International legends, including Megadeth and Karnivool, tour the country. And Indian acts like Bloodywood now play for an audience that includes a fresh crop of young, first-time listeners. “At every concert, we see new faces. Sometimes, people show up with their entire families,” says band vocalist Jayant Bhadula.

Makhija says the scene has benefitted a lot from India’s burgeoning concert culture. “People associate metal with aggression, but the energy at a metal gig is infectious and just watching an act live can completely alter opinions.”

Bands like Bloodywood have also pushed their music to newer directions that have changed the way people perceive the genre.

Metal has long moved away from the idea of being an “apolitical” counterculture of rebellious music. From war to corruption to government failures, bands like Black Sabbath and Nuclear Assault – to name a few – have tackled socio-political subjects through their songs for decades.

However, the genre’s casual reference to violence and controversial themes like Satanism or cannibalism continue to make listeners uncomfortable.

Sporting beards, a map of tattoos and waist-length hair, folks at Bloodywood certainly give off that energy. But their music is more contemplative than violent.

The demons in their songs aren’t real. Instead, they are resounding metaphors reflective of the societal ills that plague our world. The band roars against sexism, religious violence and political corruption in anthems that guide you through both darkness and light.

“I think there is a bit of metal in all of us. Our goal is to channel that angst for the right causes and make people want to do something about them,” says Kerr.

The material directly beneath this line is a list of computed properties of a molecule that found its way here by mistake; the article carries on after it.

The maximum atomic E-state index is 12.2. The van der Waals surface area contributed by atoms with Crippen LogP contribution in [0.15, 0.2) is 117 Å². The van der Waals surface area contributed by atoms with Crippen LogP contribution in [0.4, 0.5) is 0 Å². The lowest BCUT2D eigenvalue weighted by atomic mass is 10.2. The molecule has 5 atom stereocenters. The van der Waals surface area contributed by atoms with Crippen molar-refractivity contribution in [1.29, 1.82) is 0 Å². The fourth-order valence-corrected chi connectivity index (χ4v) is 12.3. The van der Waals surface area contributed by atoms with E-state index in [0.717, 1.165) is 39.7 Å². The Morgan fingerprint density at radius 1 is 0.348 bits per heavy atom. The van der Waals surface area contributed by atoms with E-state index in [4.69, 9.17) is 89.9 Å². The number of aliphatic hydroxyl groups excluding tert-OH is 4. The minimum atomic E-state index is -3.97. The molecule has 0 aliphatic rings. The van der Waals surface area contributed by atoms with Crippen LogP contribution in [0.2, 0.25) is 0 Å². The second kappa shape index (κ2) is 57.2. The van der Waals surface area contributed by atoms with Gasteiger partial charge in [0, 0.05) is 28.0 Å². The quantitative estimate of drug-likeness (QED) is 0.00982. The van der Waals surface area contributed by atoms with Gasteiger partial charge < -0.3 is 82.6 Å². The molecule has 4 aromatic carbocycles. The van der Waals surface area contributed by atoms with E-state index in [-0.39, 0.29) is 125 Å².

Karan Katiyar
Image caption,Bloodywood was started by Karan Katiyar in 2016

But while Bloodywood’s success is a cause of celebration, many fans say the scene in India is still far from perfect.

“Apart from Bloodywood, no other Indian metal band is still performing at a grand scale,” says Deep Bhattacharya, a Delhi resident.

Growing up in the capital in the late 2000s, Mr Bhattacharya has fond memories of attending metal gigs at homegrown cafes.

But he says the consumption of metal dropped considerably, forcing some of the favourite acts on the scene – such as Scribe and Makhija’s Demonic Resurrection – to stop making music. “The popularity for international artistes has grown, but Indian bands have reached a dead end. People just don’t want to spend money to watch them.”

Mr Bhattacharya adds that Bloodywood was able to overcome this problem only because they managed to tap into a vast international audience, having first toured Europe in 2019.

The band agrees with the assessment. “From the start, we knew we had to make it big globally before we would get a chance to do it in India. Metal here is a tight-knit passionate community, but there aren’t a lot of us,” Kerr says.

Makhija says the seeming vacuum has something to do with the genre itself.

Over the years, metal has metastasized into many subgenres that are constantly finding new takers and earning genuine praise. But it is still not the biggest selling genre anywhere in the world. “When you compare it to pop music, metal is still an underground subculture. The difference is even more stark in India where only a handful of urban listeners consume the genre,” Makhija says.

But that also does not mean the scene is over.

“Metal is alive in India,” Makhija says. “There are children doing what we did 20 years ago.”